Thursday, October 30, 2008

Wireless Encryption Methods

What's the difference between the various wireless security methods, and which one should i choose?

There are three possible answers to this question: None, WEP, and WPA. Which one do you choose? It depends.

None - you don't have to use encryption. If you don't have any encryption on your wireless network, people who want to connect don't have to provide a password or key to connect. This can be acceptible, if you don't mind people next door or driving by to gain access to your network and use your internet bandwidth. However, this method can be secured farily easily.
Think of your wireless network as a night club and your router as a bouncer. By not enforcing any encryption, your bouncer speaks english and will listen to anyone's petition to get in. You can tell your bouncer to only let certain people in. The bouncer then checks everyone's drivers license and only let's the permitted people in.
This is like having no encryption but restricting access to certain MAC addresses. Look on wikipedia to find out what a MAC address is. Think of it as a unique unforgeable identification number. (Well, it could be forged, but people who could do that will break in no matter what.) The data between the router and the user is not encrypted, which means that anyone listening can understand the data going between the user and the router. This could be a problem if you're logging onto your bank's website. Not a problem, though. Ever notice how sometimes the web address starts with https:// instead of http://? That means that your data is actually scrambled before it leaves your computer and unscrambled after it's received by the server. This is actually more secure than the encryption you could put on your wireless network. Of course, if you put security on your wireless network, you'll scramble the data again when it gets transmitted into the air.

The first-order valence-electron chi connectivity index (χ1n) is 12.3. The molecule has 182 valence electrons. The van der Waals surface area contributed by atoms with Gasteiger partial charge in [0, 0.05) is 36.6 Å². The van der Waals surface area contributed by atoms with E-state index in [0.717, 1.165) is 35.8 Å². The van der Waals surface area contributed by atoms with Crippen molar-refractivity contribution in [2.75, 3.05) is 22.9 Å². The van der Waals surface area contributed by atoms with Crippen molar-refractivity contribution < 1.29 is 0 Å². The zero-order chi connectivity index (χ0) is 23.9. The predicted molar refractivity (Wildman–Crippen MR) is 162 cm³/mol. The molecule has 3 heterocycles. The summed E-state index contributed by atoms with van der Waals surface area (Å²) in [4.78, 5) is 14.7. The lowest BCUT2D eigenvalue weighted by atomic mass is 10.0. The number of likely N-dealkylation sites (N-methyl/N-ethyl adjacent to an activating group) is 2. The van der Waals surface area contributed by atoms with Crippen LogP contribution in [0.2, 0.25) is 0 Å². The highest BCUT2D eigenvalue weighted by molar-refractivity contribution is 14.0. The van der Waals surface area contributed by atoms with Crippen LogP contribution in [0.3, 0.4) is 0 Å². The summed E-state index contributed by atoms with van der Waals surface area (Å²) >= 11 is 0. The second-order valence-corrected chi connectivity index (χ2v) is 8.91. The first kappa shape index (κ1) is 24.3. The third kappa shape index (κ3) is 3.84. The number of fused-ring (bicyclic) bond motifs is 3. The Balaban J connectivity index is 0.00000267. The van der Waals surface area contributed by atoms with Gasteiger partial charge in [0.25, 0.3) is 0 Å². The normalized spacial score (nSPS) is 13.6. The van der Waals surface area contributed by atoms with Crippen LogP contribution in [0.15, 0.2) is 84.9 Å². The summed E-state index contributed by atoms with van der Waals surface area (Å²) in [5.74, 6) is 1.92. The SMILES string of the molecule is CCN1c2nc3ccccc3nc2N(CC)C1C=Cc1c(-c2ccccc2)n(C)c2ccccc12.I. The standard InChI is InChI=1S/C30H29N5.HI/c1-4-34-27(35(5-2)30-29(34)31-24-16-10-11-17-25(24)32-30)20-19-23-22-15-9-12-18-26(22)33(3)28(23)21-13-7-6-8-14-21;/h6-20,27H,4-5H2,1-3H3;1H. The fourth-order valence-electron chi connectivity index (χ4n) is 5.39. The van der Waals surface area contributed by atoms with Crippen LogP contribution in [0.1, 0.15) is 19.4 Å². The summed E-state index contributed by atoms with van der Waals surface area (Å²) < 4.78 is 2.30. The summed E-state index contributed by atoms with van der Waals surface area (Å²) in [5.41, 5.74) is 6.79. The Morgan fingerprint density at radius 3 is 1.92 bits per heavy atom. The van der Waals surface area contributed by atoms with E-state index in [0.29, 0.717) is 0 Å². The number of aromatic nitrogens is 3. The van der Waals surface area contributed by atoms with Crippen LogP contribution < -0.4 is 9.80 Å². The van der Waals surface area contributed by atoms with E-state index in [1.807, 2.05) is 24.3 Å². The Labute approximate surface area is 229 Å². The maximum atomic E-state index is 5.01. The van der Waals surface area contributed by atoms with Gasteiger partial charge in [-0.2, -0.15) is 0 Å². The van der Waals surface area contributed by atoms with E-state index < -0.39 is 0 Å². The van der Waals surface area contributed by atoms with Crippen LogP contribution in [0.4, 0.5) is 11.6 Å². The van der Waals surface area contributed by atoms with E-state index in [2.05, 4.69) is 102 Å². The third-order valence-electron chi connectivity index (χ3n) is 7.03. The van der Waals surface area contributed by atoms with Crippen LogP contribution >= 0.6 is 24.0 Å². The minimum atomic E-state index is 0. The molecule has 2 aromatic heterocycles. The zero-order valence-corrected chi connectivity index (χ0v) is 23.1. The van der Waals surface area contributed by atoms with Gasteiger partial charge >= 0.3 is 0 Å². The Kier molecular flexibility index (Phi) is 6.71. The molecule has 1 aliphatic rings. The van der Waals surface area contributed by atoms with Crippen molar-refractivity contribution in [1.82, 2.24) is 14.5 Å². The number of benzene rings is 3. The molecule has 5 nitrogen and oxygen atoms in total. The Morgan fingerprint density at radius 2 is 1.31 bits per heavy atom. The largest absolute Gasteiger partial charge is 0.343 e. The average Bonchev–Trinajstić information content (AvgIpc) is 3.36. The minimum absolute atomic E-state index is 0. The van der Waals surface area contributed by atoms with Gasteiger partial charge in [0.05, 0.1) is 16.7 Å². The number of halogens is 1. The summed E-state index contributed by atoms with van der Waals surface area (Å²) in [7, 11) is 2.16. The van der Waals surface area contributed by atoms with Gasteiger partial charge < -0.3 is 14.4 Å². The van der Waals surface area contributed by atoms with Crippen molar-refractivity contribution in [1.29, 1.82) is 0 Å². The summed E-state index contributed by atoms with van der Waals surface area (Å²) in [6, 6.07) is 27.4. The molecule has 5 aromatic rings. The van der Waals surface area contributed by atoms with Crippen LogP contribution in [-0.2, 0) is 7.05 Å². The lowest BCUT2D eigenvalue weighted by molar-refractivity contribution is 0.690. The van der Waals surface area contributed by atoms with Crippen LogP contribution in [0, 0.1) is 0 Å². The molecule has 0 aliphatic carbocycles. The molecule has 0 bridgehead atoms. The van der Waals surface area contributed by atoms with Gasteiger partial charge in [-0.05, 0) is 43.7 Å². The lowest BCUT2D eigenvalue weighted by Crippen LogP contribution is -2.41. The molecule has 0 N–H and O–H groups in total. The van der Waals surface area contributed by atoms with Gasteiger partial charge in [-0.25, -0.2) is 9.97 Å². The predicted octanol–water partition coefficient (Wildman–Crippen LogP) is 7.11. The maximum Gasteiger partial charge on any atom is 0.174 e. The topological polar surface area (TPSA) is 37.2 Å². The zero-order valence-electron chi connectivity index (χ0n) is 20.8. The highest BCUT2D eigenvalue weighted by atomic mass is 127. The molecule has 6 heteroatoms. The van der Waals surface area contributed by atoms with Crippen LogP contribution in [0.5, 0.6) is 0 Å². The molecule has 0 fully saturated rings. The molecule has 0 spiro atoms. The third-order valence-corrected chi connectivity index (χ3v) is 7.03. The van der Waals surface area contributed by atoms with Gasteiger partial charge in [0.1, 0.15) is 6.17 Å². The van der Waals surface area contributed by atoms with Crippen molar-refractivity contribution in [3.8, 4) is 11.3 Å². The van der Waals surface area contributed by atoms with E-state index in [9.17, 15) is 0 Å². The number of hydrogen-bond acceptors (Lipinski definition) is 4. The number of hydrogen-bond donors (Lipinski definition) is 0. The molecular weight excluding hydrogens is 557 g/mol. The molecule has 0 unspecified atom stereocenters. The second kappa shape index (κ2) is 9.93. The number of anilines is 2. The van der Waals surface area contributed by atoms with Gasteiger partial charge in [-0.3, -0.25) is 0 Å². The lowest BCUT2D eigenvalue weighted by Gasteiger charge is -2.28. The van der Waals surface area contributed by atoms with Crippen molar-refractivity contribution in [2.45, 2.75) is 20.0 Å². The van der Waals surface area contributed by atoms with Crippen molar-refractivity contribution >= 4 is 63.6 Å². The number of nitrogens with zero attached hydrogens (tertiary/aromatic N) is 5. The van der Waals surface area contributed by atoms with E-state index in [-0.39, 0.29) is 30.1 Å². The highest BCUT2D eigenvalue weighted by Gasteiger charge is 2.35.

WEP - WEP is simple encryption. Remember the bouncer? Well, this bouncer will let anyone in as long as they have one of the passwords. The passwords are HEX numbers. In other words, the password consists of only numbers and the letters A-G. The advantage of WEP is that it's very simple. The passwords are restricted to characters that the router can understand very easily, so he's not going to spend any time at all trying to figure out if the passwords match. Also, when data is sent between the router and the user's computer, the data is scrambled, so that only those who have the password can understand it.

WPA - WPA is more difficult to hack than WEP. The reason for this is the complexity of the passwords. It's much like WEP just that the passwords can be much more elaborate. Again the data between the router and user is encrypted. Since things are a little more complex, the bouncer may take a little longer to verify the password, normally not noticeable.

My recommendation? Unless you have problems with it, use WPA. It has the strongest security while allowing you to use plain old passwords.

If you can't use WPA because it's giving you problems, use WEP. If not that, then go without security but remember to filter by MAC.